The new DBS Logistics Purchasing Card aims to save time and help prevent the spread of coronavirus for logistics companies with a cashless, contactless interface, according to a press release on Thursday (May 7).
The card will be available for small and medium-sized businesses (SMBs) and will further DBS’s aim of adding more digital functionality to the marketplace.
According to the company, the card provides a way to settle collections and payments at container depots without falling back on the traditional cash methods. Drivers end up taking time out of their day for payment matters, and DBS says its new card will save up to 30 minutes a day otherwise spent on that, if the card is introduced at all depots in Singapore.
The card, with its cashless operations, will also help out in a timely way by allowing drivers to remove the risk of infection they’d have by touching a screen or exchanging cash. Joyce Tee, head of SME banking with DBS Group, said the economic slowdown with the virus has had a silver lining in allowing the company time to test and implement elements of the new card.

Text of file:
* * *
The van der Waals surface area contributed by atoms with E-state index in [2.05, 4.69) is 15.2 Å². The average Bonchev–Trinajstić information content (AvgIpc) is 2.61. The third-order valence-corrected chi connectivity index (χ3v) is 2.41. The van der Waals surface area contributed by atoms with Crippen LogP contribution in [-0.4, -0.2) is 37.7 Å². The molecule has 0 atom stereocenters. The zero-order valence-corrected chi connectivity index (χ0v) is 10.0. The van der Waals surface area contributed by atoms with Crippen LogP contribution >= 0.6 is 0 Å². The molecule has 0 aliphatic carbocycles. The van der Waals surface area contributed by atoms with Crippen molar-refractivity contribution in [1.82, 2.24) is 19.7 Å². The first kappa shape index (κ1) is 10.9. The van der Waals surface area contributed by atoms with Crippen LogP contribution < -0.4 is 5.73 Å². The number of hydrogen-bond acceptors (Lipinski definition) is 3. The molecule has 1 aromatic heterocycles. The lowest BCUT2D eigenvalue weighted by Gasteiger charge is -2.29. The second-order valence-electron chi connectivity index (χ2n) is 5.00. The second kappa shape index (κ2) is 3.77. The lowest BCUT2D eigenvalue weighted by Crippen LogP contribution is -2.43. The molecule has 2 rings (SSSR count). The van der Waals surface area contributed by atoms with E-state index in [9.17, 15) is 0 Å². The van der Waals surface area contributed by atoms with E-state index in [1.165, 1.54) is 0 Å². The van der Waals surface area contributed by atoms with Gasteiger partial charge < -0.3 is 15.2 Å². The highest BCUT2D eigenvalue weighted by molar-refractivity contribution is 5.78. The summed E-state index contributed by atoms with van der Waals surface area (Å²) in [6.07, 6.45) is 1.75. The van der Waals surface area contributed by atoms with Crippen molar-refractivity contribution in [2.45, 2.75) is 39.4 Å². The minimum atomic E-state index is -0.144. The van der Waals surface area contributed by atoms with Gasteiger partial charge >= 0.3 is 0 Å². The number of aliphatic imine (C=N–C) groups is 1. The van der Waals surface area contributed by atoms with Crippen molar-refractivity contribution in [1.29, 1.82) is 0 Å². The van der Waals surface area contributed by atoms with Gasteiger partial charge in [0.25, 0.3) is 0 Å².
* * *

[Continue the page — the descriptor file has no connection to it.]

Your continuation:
Yang Kee Logistics has signed with the bank to use the Logistics Purchasing Card, which will allow digital payments and collections for drivers and haulers at Yang Kee’s depots, Tuas-Pacific Trans and Container Collections.
Currently, Yang Kee operates with manual paper-based processes, according to the release, processing 25,000 payments a month that way that will now be handled digitally. Now, Yang Kee and DBS plan to engage around 1,000 drivers who use those depots to initiate them to the new cashless method.
Koh Yang Kee, Yang Kee Logistics executive chairman and founder, said the card “streamlines the entire payment and collection process at our two container depots and benefits both our container depot staff and the drivers who use our container depots.”
In line with the card, DBS also recently debuted a way for clients to use virtual methods to set up business accounts.